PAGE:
[¶23] Dale disputes the trial court finding that " [he] minimizes his vulnerability to alcohol and personal responsibility for his recent DUI charge. This jeopardizes both his relationship with and the safety of the children. Accordingly, the parenting plan shall contain some controls on [Dale's] use of alcohol." Dale contends that the court applied an incorrect standard of a " history of alcohol use" rather [184 Wn.App. 757] than a " long-term impairment" and violated his due process rights " when it sua sponte imposed a restriction" on his alcohol use which neither party requested.

[¶24] RCW 26.09.191 grants the court broad discretion to impose restrictions on a parent when his or her " involvement or conduct may have an adverse effect on the child's best interests." [24] The court may preclude or limit parenting plan provisions if " [a] long-term impairment resulting from drug, alcohol, or other substance abuse ... interferes with the performance of parenting functions." [25] Due process requires that the court provide notice of the issue to be argued but does not require the court to provide notice of a restriction to be imposed.[26]

[¶25] The court heard testimony about Dale's drinking from Kathryn, her sister Lucinda Frank, and several drug and alcohol specialists. Kathryn and her sister described Dale drinking heavily, especially on weekends. A drug and alcohol evaluator diagnosed Dale with " Axis I alcohol dependence" with an initial recommendation of a four-month relapse prevention program. Shortly after his treatment exit interview in August 2013, police arrested Dale for DUI after he hit several parked cars and registered 0.14 on a breath test. After this arrest and Dale's self-report of seven beers at last use, the treatment recommendation for Dale increased to one year. An addiction psychologist testified for Dale that until the DUI in 2013, there was no real data that would support a substance abuse disorder and that Dale had " a lot of recovery capital" in his favor. This psychologist diagnosed Dale with a " DSMV ([Diagnostic and Statistical Manual of Mental Disorders)] alcohol use [184 Wn.App. 758] disorder of moderate, in early remission." Parenting evaluator Hutchins-Cook recommended that Dale have " limited time" with the children because of his alcohol use.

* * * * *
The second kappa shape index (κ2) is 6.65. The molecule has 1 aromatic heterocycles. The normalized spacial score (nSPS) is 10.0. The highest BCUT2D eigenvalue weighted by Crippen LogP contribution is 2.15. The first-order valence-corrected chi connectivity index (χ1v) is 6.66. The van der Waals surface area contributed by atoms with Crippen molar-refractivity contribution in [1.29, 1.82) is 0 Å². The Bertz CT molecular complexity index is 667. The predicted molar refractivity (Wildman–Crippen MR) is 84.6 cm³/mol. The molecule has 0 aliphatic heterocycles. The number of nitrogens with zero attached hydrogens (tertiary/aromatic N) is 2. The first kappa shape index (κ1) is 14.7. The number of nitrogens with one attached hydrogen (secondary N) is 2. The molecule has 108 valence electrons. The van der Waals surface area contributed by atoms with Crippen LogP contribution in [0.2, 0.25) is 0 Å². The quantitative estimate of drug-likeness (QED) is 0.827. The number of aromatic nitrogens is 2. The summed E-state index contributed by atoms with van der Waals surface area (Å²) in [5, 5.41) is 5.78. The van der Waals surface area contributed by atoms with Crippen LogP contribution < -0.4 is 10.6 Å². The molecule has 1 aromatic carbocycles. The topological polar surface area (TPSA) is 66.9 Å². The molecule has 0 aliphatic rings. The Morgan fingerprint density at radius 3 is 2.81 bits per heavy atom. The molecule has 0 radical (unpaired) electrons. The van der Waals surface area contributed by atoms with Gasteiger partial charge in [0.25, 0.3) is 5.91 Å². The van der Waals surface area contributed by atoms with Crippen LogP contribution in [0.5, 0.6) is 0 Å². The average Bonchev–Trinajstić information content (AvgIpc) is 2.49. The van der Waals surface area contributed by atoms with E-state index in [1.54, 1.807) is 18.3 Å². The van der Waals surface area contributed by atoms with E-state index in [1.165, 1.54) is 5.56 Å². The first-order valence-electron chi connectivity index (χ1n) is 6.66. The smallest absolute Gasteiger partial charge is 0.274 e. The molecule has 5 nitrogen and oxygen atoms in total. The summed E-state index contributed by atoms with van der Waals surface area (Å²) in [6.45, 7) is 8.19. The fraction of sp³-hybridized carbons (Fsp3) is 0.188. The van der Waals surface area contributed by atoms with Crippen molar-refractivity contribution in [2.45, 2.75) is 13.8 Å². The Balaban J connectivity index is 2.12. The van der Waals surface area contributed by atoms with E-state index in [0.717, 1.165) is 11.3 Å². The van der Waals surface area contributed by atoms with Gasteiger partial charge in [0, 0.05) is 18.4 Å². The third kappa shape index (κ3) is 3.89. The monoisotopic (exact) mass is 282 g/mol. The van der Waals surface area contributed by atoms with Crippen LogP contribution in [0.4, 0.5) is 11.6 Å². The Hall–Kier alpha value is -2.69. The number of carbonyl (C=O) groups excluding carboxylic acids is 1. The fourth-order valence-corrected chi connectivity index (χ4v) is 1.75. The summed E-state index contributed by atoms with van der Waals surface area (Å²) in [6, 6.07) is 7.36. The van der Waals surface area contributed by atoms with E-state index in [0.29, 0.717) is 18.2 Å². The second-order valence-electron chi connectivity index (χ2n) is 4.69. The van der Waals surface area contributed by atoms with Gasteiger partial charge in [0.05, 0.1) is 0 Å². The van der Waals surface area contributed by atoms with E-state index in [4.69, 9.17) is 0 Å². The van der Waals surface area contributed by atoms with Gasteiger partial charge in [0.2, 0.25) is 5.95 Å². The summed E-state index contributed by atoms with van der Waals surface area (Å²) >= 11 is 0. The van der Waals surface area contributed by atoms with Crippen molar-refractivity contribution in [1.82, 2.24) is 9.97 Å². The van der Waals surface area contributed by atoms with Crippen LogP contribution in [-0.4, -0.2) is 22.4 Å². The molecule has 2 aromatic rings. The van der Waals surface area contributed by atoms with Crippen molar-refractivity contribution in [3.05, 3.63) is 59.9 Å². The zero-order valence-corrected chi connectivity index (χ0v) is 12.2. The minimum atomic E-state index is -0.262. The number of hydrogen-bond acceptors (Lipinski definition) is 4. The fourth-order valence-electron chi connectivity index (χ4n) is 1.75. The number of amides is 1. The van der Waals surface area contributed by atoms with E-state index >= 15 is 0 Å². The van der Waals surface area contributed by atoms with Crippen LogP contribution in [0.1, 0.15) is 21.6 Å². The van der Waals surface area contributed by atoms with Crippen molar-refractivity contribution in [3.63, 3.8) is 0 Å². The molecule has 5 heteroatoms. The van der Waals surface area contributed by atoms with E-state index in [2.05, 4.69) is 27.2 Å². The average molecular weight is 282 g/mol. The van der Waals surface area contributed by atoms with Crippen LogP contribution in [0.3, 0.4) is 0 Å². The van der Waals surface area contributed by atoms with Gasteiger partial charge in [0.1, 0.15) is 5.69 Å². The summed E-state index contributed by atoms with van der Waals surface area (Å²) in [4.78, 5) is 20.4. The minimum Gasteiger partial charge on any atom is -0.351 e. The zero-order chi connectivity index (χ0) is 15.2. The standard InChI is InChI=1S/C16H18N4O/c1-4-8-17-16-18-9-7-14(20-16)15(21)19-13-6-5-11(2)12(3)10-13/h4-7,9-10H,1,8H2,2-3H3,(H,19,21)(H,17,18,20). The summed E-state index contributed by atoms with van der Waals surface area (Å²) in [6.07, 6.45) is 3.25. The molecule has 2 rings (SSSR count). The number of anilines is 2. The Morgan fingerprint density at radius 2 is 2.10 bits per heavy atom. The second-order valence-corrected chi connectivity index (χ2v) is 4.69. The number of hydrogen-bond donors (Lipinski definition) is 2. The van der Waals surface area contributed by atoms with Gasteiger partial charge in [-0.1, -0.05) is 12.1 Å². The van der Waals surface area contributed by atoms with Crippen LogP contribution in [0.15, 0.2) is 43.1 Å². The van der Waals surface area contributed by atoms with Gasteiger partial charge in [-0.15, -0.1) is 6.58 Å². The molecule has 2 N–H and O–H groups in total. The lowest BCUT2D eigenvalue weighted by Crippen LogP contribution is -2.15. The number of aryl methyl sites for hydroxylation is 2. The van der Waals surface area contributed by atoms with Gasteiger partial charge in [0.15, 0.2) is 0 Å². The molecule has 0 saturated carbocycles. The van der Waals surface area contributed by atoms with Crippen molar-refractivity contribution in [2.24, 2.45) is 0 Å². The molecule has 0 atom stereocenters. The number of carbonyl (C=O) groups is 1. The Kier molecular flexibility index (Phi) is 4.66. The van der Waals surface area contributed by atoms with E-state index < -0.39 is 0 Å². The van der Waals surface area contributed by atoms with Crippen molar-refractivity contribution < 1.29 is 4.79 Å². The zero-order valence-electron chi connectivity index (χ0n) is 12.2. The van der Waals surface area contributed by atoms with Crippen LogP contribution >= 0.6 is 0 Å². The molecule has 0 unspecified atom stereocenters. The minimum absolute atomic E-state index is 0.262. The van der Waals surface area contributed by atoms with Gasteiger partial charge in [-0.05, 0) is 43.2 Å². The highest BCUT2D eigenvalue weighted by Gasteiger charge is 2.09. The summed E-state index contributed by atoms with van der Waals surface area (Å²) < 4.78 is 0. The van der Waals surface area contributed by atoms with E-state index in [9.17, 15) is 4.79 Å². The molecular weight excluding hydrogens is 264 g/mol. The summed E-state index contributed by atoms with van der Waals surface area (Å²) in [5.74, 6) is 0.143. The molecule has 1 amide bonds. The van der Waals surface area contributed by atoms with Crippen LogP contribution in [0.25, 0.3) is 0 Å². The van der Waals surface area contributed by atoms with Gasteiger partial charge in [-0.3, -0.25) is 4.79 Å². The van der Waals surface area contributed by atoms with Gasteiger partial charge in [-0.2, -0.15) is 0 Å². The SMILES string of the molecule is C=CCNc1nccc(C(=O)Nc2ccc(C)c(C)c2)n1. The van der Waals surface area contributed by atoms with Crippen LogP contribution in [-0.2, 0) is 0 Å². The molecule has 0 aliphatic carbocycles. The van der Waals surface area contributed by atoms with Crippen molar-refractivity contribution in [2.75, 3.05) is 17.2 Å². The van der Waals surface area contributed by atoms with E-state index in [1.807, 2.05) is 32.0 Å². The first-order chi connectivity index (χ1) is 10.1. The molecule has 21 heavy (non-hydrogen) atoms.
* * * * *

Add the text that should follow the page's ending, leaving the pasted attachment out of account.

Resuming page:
[¶26] Substantial evidence supports the court's finding that Dale minimized his vulnerability to alcohol and his personal responsibility. At trial, he acknowledged drinking but denied ever drinking to the point of impairment. When asked if he had an alcohol abuse problem, he answered that he did not have " the educational level or the training" to make that assessment. Although he cannot drive without an ignition lock and attends one or two Alcoholics Anonymous meetings each week, Dale testified that before the separation, " there was never a [drinking] problem stated." When asked if he ever drank too much, he responded, " Not that I'm aware of." When he answered other questions on the topic, he tended to focus on technicalities, such as the meaning of " impaired" or the methodology of determining blood alcohol content.

[¶27] The trial court's imposition of restrictions on Dale's alcohol use did not violate his right to due process. The parties disputed the effect of Dale's alcohol use on parenting plan decisions throughout the case, and Dale agreed to restrictions in the December 2013 parenting plan. The May 2014 parenting plan did not impose new restrictions without notice. The court heard testimony from expert and lay witnesses, and Dale had the opportunity to testify and to cross-examine Kathryn's witnesses on this issue. Substantial evidence supports the

Page 193

court's findings, and those findings support its decision.

Finding of fact 2.3.5, regarding the reasons and good faith of each person seeking or opposing the relocation

[¶28] Because Foster testified that he planned to marry Kathryn whether or not she moved to Australia, Dale challenges the trial court finding that Kathryn would be a single mother if she remained in Washington. We disagree with Dale. Substantial evidence supports the trial court [184 Wn.App. 759] finding that Foster would not move to the United States. Consequently, the court properly found that even if the couple married, Kathryn would not have her husband's regular presence or support in raising their child and Dale and Kathryn's two children if she remained in Washington.

[¶29] Dale also contends that the trial court failed to separate Kathryn's relocation considerations from those of the children. RCW 26.09.530 prohibits the court from " admit[ting] evidence on the issue of whether the person seeking to relocate the child will forego his or her own relocation if the child's relocation is not permitted." Dale points to Kathryn's statement that " if I'm denied living in Australia, I could go live with my mom with the children." However, Kathryn gave this hypothetical answer in response to opposing counsel's repeated questions about her alternatives. She did not claim that she would forgo relocation if the court prohibited the children from moving. Dale does not show that the trial court improperly admitted evidence on this issue.